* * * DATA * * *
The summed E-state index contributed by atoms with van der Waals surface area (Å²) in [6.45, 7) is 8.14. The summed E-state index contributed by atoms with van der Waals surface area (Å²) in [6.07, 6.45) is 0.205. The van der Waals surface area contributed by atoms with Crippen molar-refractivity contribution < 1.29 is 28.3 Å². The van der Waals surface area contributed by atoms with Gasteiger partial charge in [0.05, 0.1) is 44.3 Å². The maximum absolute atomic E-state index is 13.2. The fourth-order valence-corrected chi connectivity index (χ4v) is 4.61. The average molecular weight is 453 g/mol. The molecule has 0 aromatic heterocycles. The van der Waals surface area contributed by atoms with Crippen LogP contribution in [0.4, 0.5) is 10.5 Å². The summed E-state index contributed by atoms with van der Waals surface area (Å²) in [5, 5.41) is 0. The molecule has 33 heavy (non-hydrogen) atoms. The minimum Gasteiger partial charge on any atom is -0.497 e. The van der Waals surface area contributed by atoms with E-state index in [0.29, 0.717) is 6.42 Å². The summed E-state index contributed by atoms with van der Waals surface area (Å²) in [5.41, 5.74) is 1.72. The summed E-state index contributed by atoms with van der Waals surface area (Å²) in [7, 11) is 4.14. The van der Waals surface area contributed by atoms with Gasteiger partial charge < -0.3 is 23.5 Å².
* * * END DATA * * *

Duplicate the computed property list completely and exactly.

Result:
The summed E-state index contributed by atoms with van der Waals surface area (Å²) in [6.45, 7) is 8.14. The summed E-state index contributed by atoms with van der Waals surface area (Å²) in [6.07, 6.45) is 0.205. The van der Waals surface area contributed by atoms with Crippen molar-refractivity contribution < 1.29 is 28.3 Å². The van der Waals surface area contributed by atoms with Gasteiger partial charge in [0.05, 0.1) is 44.3 Å². The maximum absolute atomic E-state index is 13.2. The fourth-order valence-corrected chi connectivity index (χ4v) is 4.61. The average molecular weight is 453 g/mol. The molecule has 0 aromatic heterocycles. The van der Waals surface area contributed by atoms with Crippen LogP contribution in [0.4, 0.5) is 10.5 Å². The summed E-state index contributed by atoms with van der Waals surface area (Å²) in [5, 5.41) is 0. The molecule has 33 heavy (non-hydrogen) atoms. The minimum Gasteiger partial charge on any atom is -0.497 e. The van der Waals surface area contributed by atoms with E-state index in [0.29, 0.717) is 6.42 Å². The summed E-state index contributed by atoms with van der Waals surface area (Å²) in [5.41, 5.74) is 1.72. The summed E-state index contributed by atoms with van der Waals surface area (Å²) in [7, 11) is 4.14. The van der Waals surface area contributed by atoms with Gasteiger partial charge < -0.3 is 23.5 Å².